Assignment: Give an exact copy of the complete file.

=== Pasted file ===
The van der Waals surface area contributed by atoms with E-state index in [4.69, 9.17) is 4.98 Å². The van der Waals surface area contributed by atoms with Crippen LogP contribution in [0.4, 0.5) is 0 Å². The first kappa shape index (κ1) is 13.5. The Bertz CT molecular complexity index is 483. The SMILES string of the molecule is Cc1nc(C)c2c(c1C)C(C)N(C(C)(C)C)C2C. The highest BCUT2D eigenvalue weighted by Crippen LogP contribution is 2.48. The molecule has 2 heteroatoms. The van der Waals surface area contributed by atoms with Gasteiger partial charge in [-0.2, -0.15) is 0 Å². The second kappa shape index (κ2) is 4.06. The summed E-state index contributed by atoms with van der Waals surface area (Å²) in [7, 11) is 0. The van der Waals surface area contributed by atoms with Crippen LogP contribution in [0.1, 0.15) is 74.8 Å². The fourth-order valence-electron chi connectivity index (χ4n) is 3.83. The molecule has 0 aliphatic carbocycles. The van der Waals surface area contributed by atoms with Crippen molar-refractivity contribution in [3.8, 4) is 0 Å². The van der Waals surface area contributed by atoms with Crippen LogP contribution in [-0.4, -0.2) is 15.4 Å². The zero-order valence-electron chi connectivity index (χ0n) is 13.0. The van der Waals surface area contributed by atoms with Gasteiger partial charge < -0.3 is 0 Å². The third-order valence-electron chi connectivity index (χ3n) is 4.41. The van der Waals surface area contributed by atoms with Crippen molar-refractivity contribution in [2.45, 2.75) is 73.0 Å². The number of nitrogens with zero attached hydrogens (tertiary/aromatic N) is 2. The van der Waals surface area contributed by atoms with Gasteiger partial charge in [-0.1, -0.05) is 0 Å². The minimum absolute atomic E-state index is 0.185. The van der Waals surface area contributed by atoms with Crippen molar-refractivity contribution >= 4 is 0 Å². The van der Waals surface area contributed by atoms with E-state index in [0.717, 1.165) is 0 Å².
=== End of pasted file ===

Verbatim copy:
The van der Waals surface area contributed by atoms with E-state index in [4.69, 9.17) is 4.98 Å². The van der Waals surface area contributed by atoms with Crippen LogP contribution in [0.4, 0.5) is 0 Å². The first kappa shape index (κ1) is 13.5. The Bertz CT molecular complexity index is 483. The SMILES string of the molecule is Cc1nc(C)c2c(c1C)C(C)N(C(C)(C)C)C2C. The highest BCUT2D eigenvalue weighted by Crippen LogP contribution is 2.48. The molecule has 2 heteroatoms. The van der Waals surface area contributed by atoms with Gasteiger partial charge in [-0.2, -0.15) is 0 Å². The second kappa shape index (κ2) is 4.06. The summed E-state index contributed by atoms with van der Waals surface area (Å²) in [7, 11) is 0. The van der Waals surface area contributed by atoms with Crippen LogP contribution in [0.1, 0.15) is 74.8 Å². The fourth-order valence-electron chi connectivity index (χ4n) is 3.83. The molecule has 0 aliphatic carbocycles. The van der Waals surface area contributed by atoms with Crippen molar-refractivity contribution in [3.8, 4) is 0 Å². The van der Waals surface area contributed by atoms with Crippen LogP contribution in [-0.4, -0.2) is 15.4 Å². The zero-order valence-electron chi connectivity index (χ0n) is 13.0. The van der Waals surface area contributed by atoms with Gasteiger partial charge < -0.3 is 0 Å². The third-order valence-electron chi connectivity index (χ3n) is 4.41. The van der Waals surface area contributed by atoms with Crippen molar-refractivity contribution in [2.45, 2.75) is 73.0 Å². The number of nitrogens with zero attached hydrogens (tertiary/aromatic N) is 2. The van der Waals surface area contributed by atoms with Gasteiger partial charge in [-0.1, -0.05) is 0 Å². The minimum absolute atomic E-state index is 0.185. The van der Waals surface area contributed by atoms with Crippen molar-refractivity contribution >= 4 is 0 Å². The van der Waals surface area contributed by atoms with E-state index in [0.717, 1.165) is 0 Å².